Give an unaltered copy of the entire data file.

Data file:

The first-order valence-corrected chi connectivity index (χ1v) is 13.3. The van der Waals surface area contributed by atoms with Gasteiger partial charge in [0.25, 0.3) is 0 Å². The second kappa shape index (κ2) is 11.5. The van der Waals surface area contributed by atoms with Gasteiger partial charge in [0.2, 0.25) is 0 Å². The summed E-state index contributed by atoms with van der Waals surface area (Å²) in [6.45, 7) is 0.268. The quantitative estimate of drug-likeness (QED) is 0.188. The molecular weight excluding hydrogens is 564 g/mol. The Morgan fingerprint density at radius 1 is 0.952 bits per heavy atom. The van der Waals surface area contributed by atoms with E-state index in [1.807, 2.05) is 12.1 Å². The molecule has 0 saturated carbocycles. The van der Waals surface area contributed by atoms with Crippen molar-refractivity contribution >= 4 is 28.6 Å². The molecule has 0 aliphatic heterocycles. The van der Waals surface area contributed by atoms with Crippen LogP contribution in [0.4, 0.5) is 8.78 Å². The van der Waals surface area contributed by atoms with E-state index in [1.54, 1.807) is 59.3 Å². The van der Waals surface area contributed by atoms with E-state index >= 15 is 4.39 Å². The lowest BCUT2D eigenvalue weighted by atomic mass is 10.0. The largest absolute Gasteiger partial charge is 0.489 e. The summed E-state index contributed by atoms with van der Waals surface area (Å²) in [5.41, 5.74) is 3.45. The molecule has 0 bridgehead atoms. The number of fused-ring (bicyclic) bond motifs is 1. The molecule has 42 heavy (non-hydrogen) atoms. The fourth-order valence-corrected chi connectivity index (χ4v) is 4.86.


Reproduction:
The first-order valence-corrected chi connectivity index (χ1v) is 13.3. The van der Waals surface area contributed by atoms with Gasteiger partial charge in [0.25, 0.3) is 0 Å². The second kappa shape index (κ2) is 11.5. The van der Waals surface area contributed by atoms with Gasteiger partial charge in [0.2, 0.25) is 0 Å². The summed E-state index contributed by atoms with van der Waals surface area (Å²) in [6.45, 7) is 0.268. The quantitative estimate of drug-likeness (QED) is 0.188. The molecular weight excluding hydrogens is 564 g/mol. The Morgan fingerprint density at radius 1 is 0.952 bits per heavy atom. The van der Waals surface area contributed by atoms with E-state index in [1.807, 2.05) is 12.1 Å². The molecule has 0 saturated carbocycles. The van der Waals surface area contributed by atoms with Crippen molar-refractivity contribution >= 4 is 28.6 Å². The molecule has 0 aliphatic heterocycles. The van der Waals surface area contributed by atoms with Crippen LogP contribution in [0.4, 0.5) is 8.78 Å². The van der Waals surface area contributed by atoms with E-state index in [1.54, 1.807) is 59.3 Å². The van der Waals surface area contributed by atoms with E-state index >= 15 is 4.39 Å². The lowest BCUT2D eigenvalue weighted by atomic mass is 10.0. The largest absolute Gasteiger partial charge is 0.489 e. The summed E-state index contributed by atoms with van der Waals surface area (Å²) in [5.41, 5.74) is 3.45. The molecule has 0 bridgehead atoms. The number of fused-ring (bicyclic) bond motifs is 1. The molecule has 42 heavy (non-hydrogen) atoms. The fourth-order valence-corrected chi connectivity index (χ4v) is 4.86.